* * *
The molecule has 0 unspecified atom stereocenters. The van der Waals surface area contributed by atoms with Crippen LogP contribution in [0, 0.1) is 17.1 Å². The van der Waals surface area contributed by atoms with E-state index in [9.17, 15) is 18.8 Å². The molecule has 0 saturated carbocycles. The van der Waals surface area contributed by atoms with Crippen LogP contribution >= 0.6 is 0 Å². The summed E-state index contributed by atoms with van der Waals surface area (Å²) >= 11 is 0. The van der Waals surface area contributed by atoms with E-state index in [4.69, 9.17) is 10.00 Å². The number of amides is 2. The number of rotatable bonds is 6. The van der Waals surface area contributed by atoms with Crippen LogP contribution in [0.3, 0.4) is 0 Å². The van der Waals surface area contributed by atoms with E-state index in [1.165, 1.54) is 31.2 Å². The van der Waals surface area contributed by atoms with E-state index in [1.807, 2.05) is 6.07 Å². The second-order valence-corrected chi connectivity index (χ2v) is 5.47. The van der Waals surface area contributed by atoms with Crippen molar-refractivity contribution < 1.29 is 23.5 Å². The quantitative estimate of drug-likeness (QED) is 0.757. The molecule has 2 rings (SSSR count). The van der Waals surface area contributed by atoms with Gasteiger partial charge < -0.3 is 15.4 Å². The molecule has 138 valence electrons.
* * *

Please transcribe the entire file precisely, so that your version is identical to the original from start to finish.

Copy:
The molecule has 0 unspecified atom stereocenters. The van der Waals surface area contributed by atoms with Crippen LogP contribution in [0, 0.1) is 17.1 Å². The van der Waals surface area contributed by atoms with E-state index in [9.17, 15) is 18.8 Å². The molecule has 0 saturated carbocycles. The van der Waals surface area contributed by atoms with Crippen LogP contribution >= 0.6 is 0 Å². The summed E-state index contributed by atoms with van der Waals surface area (Å²) >= 11 is 0. The van der Waals surface area contributed by atoms with E-state index in [4.69, 9.17) is 10.00 Å². The number of amides is 2. The number of rotatable bonds is 6. The van der Waals surface area contributed by atoms with Crippen LogP contribution in [0.3, 0.4) is 0 Å². The van der Waals surface area contributed by atoms with E-state index in [1.165, 1.54) is 31.2 Å². The van der Waals surface area contributed by atoms with E-state index in [1.807, 2.05) is 6.07 Å². The second-order valence-corrected chi connectivity index (χ2v) is 5.47. The van der Waals surface area contributed by atoms with Crippen molar-refractivity contribution < 1.29 is 23.5 Å². The quantitative estimate of drug-likeness (QED) is 0.757. The molecule has 2 rings (SSSR count). The van der Waals surface area contributed by atoms with Gasteiger partial charge < -0.3 is 15.4 Å². The molecule has 138 valence electrons.